• Don’t start ignoring the trans person or pretending that they are someone else. There is no need to alter professional relationships or cease social contact. If the trans person is a co-worker, regular lunch companion, coffee comrade, or gym buddy, then carry on as normal.

  • Do not be silent. Acceptance needs to be clear and overt. Visible acknowledgement of trans people by leaders and those of influence can be very effective. This does not need to be directed towards the individual but can be more general: ‘All are welcome to worship here’; name tags with preferred pronouns; trans-accepting policies, procedures and education.  

  • Don’t be afraid—ask what you fear, and why you fear it? Don’t let fear drive your emotions or relationships with a trans person and their partners or family. If you are male, don’t assume any MTF desires you or wants to ‘jump’ you. You will not become trans by association; it is not contagious.

  • Advocate. Educate. The more that people know about transitioning, the less terrifying it becomes. Be discerning when using sources to educate yourself. Be aware that opinions expressed by transphobes are merely opinions and have no validity and do not negate a trans person’s actual experience.

  • Don’t use ‘transness’ as a gauge. Avoid saying things like,‘You look really good for someone transgender’ or ‘I would never have known you were trans’. These comments can be offensive, invalidating and come across as micro-aggressions.

  • Do not make transition about you. Transitioning has absolutely nothing to do with you, your beliefs, or your understanding. It is true. It is difficult, confusing and disorientating … but nowhere near as difficult, confusing and disorientating as it is for the person transitioning and their immediate family.

  • Try to understand. Do not imagine what it might be like to change to the opposite gender. Instead, imagine being consistently mistaken by society as being the other gender. For example, as a woman, what if you looked masculine, the world only saw you as a man, and you had to pretend to be a man, despite you knowing you were a woman?
    A good analogy to explain gender identity is 'handedness', described by Hannah Simpson: You know, you ask someone to write their name with their non-dominant hand, and it just doesn’t work. When you ask, “How did you know that wasn’t working?” They’ll say, “I just knew.” Early in life, we know whether we are right- or left-handed. As it is with handedness, so it is with gender for a trans person - it just feels 'wrong' to exist within a gender that they don't identify with.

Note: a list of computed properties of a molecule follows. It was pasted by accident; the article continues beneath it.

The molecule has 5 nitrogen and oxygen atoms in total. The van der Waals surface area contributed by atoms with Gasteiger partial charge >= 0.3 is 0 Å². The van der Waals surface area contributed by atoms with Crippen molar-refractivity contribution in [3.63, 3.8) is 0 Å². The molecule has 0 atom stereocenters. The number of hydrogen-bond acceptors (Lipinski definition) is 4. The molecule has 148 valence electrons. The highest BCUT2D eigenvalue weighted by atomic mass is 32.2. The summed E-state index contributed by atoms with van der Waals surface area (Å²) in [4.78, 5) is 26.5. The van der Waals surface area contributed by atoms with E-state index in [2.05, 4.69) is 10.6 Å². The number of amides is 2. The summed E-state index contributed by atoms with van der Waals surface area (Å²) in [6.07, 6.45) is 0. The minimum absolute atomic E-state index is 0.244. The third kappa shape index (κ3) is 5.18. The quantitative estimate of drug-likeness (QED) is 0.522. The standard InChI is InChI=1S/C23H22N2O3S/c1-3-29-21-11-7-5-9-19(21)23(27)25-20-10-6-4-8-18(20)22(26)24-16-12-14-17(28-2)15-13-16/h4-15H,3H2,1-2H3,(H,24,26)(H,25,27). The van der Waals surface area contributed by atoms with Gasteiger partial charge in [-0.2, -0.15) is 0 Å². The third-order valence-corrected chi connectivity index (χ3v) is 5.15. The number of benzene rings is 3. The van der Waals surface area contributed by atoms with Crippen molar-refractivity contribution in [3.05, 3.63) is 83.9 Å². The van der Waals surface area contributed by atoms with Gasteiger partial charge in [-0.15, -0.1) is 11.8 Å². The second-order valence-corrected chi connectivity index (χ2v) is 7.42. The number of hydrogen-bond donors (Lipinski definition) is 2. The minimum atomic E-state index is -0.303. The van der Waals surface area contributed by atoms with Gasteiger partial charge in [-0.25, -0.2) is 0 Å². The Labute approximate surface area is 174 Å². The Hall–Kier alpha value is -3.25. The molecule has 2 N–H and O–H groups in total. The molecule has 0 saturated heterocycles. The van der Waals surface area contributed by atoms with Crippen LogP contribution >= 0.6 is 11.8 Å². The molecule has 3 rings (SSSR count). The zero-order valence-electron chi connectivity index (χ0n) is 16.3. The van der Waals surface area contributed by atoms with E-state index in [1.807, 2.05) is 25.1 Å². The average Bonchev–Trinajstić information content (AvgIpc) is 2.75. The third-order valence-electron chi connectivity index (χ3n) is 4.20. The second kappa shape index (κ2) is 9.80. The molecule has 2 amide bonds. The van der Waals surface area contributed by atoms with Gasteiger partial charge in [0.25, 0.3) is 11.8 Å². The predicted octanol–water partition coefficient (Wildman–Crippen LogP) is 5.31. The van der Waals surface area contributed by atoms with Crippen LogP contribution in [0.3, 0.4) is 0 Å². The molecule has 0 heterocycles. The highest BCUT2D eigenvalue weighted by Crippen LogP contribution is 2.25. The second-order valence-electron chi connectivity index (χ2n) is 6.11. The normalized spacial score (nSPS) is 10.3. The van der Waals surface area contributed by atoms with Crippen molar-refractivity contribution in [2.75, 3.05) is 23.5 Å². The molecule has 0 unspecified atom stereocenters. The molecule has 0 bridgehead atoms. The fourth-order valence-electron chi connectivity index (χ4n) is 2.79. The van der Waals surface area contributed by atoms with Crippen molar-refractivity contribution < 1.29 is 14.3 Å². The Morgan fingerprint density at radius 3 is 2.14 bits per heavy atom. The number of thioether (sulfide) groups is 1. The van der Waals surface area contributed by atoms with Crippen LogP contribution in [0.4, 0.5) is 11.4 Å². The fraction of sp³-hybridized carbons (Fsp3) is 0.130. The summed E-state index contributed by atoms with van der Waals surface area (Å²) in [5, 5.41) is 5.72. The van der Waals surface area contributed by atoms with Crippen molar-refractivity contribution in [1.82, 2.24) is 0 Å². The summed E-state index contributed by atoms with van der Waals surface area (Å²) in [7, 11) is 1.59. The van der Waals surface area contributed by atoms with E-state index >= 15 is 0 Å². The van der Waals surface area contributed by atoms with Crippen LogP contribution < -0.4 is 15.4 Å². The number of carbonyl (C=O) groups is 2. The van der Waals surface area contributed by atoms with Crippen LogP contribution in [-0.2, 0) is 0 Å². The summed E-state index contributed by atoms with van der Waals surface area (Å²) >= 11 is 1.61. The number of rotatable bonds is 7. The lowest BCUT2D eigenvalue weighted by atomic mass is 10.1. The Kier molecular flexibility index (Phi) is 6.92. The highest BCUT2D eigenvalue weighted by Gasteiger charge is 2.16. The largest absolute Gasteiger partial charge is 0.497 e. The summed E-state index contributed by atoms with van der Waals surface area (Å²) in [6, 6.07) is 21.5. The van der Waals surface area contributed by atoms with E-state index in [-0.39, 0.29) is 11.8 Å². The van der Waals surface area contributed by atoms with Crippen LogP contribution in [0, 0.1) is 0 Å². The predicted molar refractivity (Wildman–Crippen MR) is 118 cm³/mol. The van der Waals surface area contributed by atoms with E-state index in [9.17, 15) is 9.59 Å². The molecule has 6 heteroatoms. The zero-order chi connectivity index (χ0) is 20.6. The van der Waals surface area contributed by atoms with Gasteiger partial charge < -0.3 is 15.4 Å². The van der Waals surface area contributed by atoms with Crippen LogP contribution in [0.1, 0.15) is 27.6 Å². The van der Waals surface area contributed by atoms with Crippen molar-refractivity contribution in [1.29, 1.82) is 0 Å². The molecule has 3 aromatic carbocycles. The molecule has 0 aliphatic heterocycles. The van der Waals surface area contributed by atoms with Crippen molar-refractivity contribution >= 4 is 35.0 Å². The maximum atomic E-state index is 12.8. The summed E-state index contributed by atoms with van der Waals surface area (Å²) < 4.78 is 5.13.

• Do not ‘out’ the trans person. Some might wear their ‘transness’ on their sleeve but many simply want a quiet, unobtrusive and conventional life, and wish nothing more than to be treated as a ‘human being’ rather than ‘trans’.

  • Do not resort to any trans stereotypes. Know that trans people are as diverse as anyone in the general population, and come in any and all shapes, sizes, colours, political persuasions, sexual orientations, and religious beliefs. All are individuals. There is no collective or ‘trans agenda’ to fear. The negative stereotypes are responsible for many trying to hide their inherent selves.

  • Being transgender is not a modern trend or something new. Know that trans people have existed for as long as people have, and have been documented in cultures all over the world. It is not a choice the trans person has made, nor is it a ‘lifestyle’. Be aware that you have probably come into contact with far more trans people than you ever imagined. The term rapid-onset gender dysphoria (ROGD) is not a recent phenomenon, nor is it a diagnosis. 

  • Social acceptance is the best predictor of a transgender person’s success in life. All the surgery, clothes, changes in voice and appearance will do little to overcome distress or dysfunction in the face of social rejection or the fear of violence. Everyone wants to be loved and accepted by those they love and accept.

  • Don't hurt others. Be very aware that any disrespect you convey to a trans person, WILL affect their family and loved ones at home. The effects of any stress, depression, sadness or anxiety will manifest in actions, sense of being or stability at home. You are likely to hurt many more people than you might consider, or intend to hurt.